|The court will investigate claims that peaceful protesters had been attacked by forces loyal to Gaddafi [Al Jazeera]
Muammar Gaddafi, the Libyan leader, and his key aides will be investigated for alleged crimes against humanity by the International Criminal Court, the chief prosecutor has said.
Speaking at a press conference in The Hague, the Netherlands, on Thursday, Luis Moreno-Ocampo said he would investigate claims that peaceful protesters had been attacked by forces loyal to Gaddafi.
"We have identified some individuals with de facto or formal authority, who have authority over the security forces," that have clamped down on a rebellion that started on February 15, he said.
"They are Muammar Gaddafi, his inner circle, including some of this sons," he said, and vowed there would be "no impunity in Libya".
The prosecutor also listed individuals including the Libyan leader's head of personal security, and the head of the external security forces. He said he expected to ask judges at the court for arrest warrants within " a few months".
He added that opposition forces would also be investigated.
Hoda Abdel-Hamid, Al Jazeera's correspondent in Benghazi, eastern Libya, said people were likely to welcome the news and had been "wondering when accountability would be coming".
She added the announcement that both sides would be held accountable was "a clear message for the opposition to try and control the number of weapons circulating in civilian areas".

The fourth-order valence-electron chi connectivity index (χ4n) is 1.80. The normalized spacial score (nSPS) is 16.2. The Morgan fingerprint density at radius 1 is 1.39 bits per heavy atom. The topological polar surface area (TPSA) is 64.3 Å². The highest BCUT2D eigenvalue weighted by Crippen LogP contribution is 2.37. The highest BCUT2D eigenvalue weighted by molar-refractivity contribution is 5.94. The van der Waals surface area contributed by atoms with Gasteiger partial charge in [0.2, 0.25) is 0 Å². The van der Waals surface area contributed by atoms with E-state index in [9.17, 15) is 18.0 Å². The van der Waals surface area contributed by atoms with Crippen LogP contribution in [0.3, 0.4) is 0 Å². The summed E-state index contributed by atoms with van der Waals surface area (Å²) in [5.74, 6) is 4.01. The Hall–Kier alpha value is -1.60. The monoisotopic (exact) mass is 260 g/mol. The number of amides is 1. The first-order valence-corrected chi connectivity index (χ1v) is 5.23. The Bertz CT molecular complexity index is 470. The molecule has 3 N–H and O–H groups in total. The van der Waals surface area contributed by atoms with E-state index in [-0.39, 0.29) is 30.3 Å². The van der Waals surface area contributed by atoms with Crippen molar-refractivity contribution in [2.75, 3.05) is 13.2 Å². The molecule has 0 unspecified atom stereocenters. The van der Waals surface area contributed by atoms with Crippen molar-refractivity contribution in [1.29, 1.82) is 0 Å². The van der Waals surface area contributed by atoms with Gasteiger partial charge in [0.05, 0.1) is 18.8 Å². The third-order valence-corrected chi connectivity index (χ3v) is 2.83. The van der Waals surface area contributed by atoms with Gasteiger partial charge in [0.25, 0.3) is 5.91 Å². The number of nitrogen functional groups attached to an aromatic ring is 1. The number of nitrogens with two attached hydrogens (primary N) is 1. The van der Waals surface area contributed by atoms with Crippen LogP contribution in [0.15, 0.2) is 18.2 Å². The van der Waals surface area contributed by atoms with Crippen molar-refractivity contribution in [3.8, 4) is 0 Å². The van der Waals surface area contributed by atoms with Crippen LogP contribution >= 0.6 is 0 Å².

Warning to Western nations
Alan Fisher, Al Jazeera's correspondent at The Hague, said Moreno-Ocampo was hoping to apply pressure to Libya over the violence.
"He said the reality is that you cannot take tanks and guns and fire them into crowds that are peacefully protesting. As far as he's concerned that's a crime against humanity and has to be investigated."
Moreno-Ocampo's statement comes as government forces in Libya launch fresh assaults in the town of Ajdabiya and the eastern oil port town of Brega.
Thousands of people are fleeing the violent crackdown in Libya, with vast crowds of locals and foreign workers being evacuated at the country's border with Tunisia.
Western leaders have said they are considering a range of responses to the crisis in the riot-torn nation, with Britain and France saying on Thursday they support the notion of a no-fly zone over Libya.
William Hague, the British foreign secretary, and Alain Juppe, his French counterpart, said they were working on "bold and ambitious" proposals to present to an EU meeting next week.
They said any action must have international support, legal backing and the participation of regional powers.
But Hillary Clinton, the US secretary of state, has warned that any military intervention would be "controversial", and others have voiced concern that it could further destabilise the region.
Gaddafi has also warned that "thousands" would die if the West took military action against his forces.
"If the Americans or the West want to enter Libya they must know it will be hell and a bloodbath - worse than Iraq," he said on state television on Wednesday.
Al Jazeera and agencies